This reaction and this energy and this like, that was awesome man. Even when they say no, it’s like, this was the best email I’ve gotten all week because it made me feel something. And when you make people feel good, they want to be around you. Another quick sidebar and we’ll get back to the process. I always wore colourful socks at every discovery meeting I went to and I always sat purposefully so people could see them and they would always comment on them. And it was a thing that I was known for. And it would always make people feel good and smile and ask me about.

 

“This is super important when we’re doing outreach: It’s not enough that we have value propositions, that we can help people, we’ve got to get that feeling across and we’ve got to pay more attention to the first impression.” – Josh Braun · [14:11] 

 

Josh Braun:

Literally a year ago, one of my clients that I sold six years ago, had a work anniversary and I just shot him off happy anniversary. He sent me back an email or I think on LinkedIn saying, “Hey, nice to hear from you Josh. Are you still wearing those colourful socks?” I don’t remember what I sold him. He probably doesn’t remember what I sold him, but he remembers how I made him feel. And this is super important when we’re doing outreach. It’s not enough that we have value propositions, that we can help people. We got to get that feeling across and we got to pay more attention to the first impression, which we’ll talk a little bit about when we get through this thing.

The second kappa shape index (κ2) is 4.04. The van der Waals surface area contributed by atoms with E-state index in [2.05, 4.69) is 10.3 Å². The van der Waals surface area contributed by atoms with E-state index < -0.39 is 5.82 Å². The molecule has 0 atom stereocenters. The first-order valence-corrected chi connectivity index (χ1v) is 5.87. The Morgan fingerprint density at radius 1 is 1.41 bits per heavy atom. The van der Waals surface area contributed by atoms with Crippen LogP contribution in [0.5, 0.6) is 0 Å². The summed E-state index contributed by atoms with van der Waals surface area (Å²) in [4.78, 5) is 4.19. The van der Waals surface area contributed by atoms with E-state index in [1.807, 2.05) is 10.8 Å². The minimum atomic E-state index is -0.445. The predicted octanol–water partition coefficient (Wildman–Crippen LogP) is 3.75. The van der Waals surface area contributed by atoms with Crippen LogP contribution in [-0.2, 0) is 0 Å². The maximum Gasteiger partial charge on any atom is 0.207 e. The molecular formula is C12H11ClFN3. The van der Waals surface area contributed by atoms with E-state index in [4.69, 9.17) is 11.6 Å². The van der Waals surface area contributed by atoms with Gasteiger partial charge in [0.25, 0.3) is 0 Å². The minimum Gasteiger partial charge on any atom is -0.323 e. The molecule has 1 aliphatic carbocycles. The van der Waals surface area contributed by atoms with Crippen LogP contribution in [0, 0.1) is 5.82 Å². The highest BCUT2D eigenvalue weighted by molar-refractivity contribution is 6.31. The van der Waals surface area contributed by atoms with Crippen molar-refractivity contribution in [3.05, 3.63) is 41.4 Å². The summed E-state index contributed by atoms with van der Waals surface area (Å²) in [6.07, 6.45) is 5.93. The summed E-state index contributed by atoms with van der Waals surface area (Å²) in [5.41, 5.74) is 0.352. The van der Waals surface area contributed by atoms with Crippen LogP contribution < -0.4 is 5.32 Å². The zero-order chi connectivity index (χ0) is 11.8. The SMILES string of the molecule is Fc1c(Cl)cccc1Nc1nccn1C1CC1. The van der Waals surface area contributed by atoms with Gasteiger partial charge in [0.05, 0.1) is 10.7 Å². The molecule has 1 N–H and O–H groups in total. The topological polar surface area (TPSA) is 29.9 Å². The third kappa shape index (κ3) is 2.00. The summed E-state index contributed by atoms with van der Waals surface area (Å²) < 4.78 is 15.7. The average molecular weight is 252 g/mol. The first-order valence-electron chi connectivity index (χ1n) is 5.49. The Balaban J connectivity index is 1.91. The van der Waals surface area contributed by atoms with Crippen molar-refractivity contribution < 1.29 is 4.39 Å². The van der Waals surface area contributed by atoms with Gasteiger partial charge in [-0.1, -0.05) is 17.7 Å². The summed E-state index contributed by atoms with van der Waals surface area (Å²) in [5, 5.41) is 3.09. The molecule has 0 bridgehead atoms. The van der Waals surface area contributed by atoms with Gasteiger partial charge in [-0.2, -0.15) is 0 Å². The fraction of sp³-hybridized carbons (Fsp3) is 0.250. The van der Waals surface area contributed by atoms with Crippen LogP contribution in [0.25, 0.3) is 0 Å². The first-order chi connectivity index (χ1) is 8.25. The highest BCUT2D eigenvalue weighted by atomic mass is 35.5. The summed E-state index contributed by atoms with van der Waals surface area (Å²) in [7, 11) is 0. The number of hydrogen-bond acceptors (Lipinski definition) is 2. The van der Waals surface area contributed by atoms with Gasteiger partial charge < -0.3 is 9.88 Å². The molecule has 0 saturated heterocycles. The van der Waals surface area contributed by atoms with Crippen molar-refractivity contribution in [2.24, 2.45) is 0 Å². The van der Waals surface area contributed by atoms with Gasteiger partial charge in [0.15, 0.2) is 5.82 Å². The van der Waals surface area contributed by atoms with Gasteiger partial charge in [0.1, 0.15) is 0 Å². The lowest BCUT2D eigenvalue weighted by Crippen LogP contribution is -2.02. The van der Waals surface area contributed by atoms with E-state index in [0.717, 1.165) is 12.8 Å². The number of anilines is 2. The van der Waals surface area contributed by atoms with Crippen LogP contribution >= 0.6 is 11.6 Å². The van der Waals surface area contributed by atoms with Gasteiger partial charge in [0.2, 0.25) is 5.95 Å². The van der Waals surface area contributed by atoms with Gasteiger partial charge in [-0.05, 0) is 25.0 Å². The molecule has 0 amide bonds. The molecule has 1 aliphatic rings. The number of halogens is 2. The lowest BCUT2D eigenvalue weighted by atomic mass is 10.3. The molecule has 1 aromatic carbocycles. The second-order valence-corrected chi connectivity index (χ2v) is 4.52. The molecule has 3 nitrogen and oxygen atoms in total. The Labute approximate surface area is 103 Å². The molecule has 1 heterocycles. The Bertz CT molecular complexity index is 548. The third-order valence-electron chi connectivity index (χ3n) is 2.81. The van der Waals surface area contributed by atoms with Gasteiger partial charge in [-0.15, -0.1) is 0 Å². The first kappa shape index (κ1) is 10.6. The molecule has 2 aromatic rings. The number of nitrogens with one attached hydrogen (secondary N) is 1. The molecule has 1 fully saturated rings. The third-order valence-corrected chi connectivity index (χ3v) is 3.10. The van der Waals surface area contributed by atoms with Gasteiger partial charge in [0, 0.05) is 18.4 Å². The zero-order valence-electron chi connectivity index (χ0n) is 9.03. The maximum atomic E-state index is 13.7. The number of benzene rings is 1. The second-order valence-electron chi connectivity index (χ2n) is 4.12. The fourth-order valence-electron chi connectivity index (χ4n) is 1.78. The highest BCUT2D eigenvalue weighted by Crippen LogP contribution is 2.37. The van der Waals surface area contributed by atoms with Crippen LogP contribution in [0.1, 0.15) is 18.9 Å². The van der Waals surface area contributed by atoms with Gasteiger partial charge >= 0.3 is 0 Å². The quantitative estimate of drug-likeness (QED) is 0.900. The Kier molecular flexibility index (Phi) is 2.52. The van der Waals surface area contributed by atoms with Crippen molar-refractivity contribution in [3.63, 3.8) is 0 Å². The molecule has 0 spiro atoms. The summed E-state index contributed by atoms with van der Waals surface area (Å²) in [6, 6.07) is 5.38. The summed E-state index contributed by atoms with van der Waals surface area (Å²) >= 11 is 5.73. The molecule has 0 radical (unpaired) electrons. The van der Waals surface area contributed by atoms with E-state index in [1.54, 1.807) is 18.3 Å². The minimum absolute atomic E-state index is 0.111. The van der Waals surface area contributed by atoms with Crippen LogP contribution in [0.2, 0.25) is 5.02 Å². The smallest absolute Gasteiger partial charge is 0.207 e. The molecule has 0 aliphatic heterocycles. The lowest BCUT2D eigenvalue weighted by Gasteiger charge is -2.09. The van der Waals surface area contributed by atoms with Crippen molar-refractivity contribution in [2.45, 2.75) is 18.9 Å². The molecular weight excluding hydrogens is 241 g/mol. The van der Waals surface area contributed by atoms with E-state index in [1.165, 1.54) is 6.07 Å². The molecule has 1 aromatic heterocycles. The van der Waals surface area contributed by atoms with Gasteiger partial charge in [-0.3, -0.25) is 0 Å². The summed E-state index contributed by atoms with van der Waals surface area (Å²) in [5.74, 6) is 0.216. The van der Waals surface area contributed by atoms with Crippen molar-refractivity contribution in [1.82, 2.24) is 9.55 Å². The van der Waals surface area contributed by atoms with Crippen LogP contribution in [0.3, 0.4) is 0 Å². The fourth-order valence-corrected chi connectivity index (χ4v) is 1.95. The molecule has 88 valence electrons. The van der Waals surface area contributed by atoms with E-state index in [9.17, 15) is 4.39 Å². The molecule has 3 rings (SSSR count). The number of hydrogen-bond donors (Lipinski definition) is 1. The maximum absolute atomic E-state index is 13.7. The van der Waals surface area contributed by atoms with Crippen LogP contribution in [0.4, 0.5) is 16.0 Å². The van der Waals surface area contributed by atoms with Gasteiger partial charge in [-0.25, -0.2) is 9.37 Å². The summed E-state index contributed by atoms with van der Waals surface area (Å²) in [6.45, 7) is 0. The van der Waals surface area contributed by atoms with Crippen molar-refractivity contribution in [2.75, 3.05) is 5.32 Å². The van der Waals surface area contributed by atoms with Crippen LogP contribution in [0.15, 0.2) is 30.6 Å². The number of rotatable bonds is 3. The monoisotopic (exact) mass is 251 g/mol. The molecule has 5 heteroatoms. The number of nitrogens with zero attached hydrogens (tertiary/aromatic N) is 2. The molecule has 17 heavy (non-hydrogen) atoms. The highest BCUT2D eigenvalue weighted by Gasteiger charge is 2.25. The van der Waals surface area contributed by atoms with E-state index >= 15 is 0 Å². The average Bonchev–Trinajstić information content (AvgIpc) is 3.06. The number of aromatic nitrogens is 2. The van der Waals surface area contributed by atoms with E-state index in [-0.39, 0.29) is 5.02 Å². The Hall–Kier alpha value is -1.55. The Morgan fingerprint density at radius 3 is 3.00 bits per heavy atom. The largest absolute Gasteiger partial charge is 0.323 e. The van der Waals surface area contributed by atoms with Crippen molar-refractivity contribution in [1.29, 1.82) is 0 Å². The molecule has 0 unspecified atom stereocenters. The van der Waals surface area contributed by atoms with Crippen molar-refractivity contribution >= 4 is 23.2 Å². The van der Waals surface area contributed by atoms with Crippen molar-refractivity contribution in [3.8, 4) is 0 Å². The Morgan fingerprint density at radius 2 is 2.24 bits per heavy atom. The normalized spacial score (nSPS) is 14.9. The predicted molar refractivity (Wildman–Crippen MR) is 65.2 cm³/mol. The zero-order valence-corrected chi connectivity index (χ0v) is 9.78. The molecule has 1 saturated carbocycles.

The Almost Perfect First Impression · [14:25] 

 

Will Barron:

Okay. Well, with that, Josh, what was the first impression? How did you make it? Was it kind of a, an email chain, like you sent to us? To me? Was it LinkedIn? Was it email? Was it a call? How did you kind of get your foot in the door?

 

Josh Braun:

Yeah, so all those things are mediums and they could all be great, but really it’s the execution of what you’re doing. So let’s actually talk about this in regards to Geico. And then you can see how this works. So step number one is we’re going to find the expensive problem. Step number two, we’re finding the person with the struggle that has that problem. And step number three, is we’re going to form a hypothesis as to how we can potentially solve that problem.